Similar to the chapter on preaching, Viola and Barna spend far too much time focusing on external similarities without acknowledging the theological and biblical factors that shape how certain offices and church features arise. Their accusation that the pastor is hardly better than the Catholic priest, acting as a paid mediator of God’s Word in the same way the Catholic priest was the paid mediator of God’s salvation, is particularly troubling. The Roman Catholic Church teaches that it is the repository of God’s salvation and that only the church can dispense grace. The Reformers (and their theological heirs today) did not believe that the church was the depository of God’s word, or that the word of God could only be accessed through the preacher. Instead, the pastor was to labour to present the Word of God to the people so that they might better understand it for themselves. If Martin Luther truly believed that only a pastor could properly mediate the Word of God, why would he labour to translate the Bible into the common German tongue? Why did the Reformers go to such great lengths to distribute the Bible against the wishes and efforts of the Roman Catholic Church? The Reformers placed such emphasis on the role of pastor because of their high view of Scripture and their view of the pastor as one who primarily ministers the Word to the Body.
When Barna and Viola write that for the Calvin, the “pastor possessed divine power and authority” (131), this is grossly misleading. It is not because his words had special power on account of his office, similar to the Pope. In other words, his position did not grant his words authority. Instead, his authority is derivative, and his word has authority only insofar as his words conform to Scripture. A low-church Baptist will certainly find much to disagree with Calvin’s high-church ideal of pastoral ministry. Yet, it is simply wrong and frankly, libelous, to call the Reformation idea of pastor as a “paid mediator” of God’s word. It demonstrates a complete lack of interaction with the Reformers and their own writings. Such is the danger of relying almost completely on secondary sources.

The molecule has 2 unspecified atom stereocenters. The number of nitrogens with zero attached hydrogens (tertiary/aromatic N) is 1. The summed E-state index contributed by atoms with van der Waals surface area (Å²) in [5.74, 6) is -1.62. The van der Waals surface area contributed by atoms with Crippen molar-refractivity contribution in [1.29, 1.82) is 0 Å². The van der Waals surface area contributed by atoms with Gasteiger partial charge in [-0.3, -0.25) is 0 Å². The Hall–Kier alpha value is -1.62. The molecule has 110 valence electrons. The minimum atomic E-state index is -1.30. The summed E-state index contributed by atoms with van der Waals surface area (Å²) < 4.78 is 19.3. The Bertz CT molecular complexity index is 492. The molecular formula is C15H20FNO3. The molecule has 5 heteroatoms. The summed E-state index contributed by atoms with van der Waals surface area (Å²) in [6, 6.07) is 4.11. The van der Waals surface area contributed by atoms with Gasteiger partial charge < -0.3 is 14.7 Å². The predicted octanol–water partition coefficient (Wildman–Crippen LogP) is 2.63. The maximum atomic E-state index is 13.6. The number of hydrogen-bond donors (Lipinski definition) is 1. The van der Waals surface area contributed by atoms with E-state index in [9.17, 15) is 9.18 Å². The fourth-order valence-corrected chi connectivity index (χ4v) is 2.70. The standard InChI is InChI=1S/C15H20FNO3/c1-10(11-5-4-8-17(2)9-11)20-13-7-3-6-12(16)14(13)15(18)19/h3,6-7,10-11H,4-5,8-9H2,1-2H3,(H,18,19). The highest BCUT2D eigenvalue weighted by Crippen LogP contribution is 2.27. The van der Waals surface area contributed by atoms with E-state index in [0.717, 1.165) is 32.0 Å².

Barna and Viola are so committed to an office-less ‘organism’ (as if organism lack structure), that they can only see one explanation for the existence of the office of pastor. They do not seem to comprehend that there is much in the New Testament that lends credence to the idea of leaders within the church. While the authors seem to indicate a belief that leadership in the NT was simply the de facto leadership provided provided by older, mature men in the church, and that there was no hierarchy within the church, many passages indicate strongly against this. Paul writes to Timothy that if anyone aspires to the position (some translations say ‘office’) of overseer, he desired a good task (1 Tim. 3:1) He then proceeds to give qualifications for the overseer/elder. This does not sound like an organic, de facto position. Furthermore, elders were ‘appointed’ in the church by the apostles (Acts 14:23, Tit. 1:5) Peter writes to the elders to “shepherd the flock” (1 Pet. 5:2) The author of Hebrews instructs Christians to “obey your leaders and submit to them, for they watch over your souls” (Heb. 13:17) All of these passages, and more like them, seem to indicate the existence of a certain level of hierarchy and an office of overseer/shepherd/elder. This is not to say that the Reformers or Puritans or even modern day evangelicals understood these passages correctly – but it is simply a fact that these passages are the primary motivation and justification for the existence of the pastoral office. Rather than seeking to explain how the Reformers and their descendants misunderstood certain passages, the authors take the much easier route of dismissing the office of pastor as a man-made invention continued by unthinking and unreflective people who have not given any thought as to why they do what they do. This is rather unhelpful and not entirely intellectually honest.